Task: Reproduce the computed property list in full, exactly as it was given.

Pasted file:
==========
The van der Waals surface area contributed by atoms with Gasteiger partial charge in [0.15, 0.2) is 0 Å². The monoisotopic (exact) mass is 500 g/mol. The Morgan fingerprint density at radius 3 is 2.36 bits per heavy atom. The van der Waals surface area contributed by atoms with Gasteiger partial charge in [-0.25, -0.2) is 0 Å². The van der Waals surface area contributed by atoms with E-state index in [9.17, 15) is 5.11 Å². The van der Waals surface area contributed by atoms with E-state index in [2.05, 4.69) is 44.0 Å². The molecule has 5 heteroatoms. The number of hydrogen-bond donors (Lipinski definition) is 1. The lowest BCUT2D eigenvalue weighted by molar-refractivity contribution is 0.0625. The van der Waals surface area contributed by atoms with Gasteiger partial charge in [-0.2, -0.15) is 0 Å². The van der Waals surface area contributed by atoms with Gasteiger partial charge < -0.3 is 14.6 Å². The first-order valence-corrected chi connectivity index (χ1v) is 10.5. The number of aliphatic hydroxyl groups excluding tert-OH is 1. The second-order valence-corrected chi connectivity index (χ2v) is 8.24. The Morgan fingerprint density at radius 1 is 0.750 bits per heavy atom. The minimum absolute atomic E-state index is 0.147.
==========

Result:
The van der Waals surface area contributed by atoms with Gasteiger partial charge in [0.15, 0.2) is 0 Å². The monoisotopic (exact) mass is 500 g/mol. The Morgan fingerprint density at radius 3 is 2.36 bits per heavy atom. The van der Waals surface area contributed by atoms with Gasteiger partial charge in [-0.25, -0.2) is 0 Å². The van der Waals surface area contributed by atoms with E-state index in [9.17, 15) is 5.11 Å². The van der Waals surface area contributed by atoms with E-state index in [2.05, 4.69) is 44.0 Å². The molecule has 5 heteroatoms. The number of hydrogen-bond donors (Lipinski definition) is 1. The lowest BCUT2D eigenvalue weighted by molar-refractivity contribution is 0.0625. The van der Waals surface area contributed by atoms with Gasteiger partial charge in [-0.2, -0.15) is 0 Å². The van der Waals surface area contributed by atoms with Gasteiger partial charge < -0.3 is 14.6 Å². The first-order valence-corrected chi connectivity index (χ1v) is 10.5. The number of aliphatic hydroxyl groups excluding tert-OH is 1. The second-order valence-corrected chi connectivity index (χ2v) is 8.24. The Morgan fingerprint density at radius 1 is 0.750 bits per heavy atom. The minimum absolute atomic E-state index is 0.147.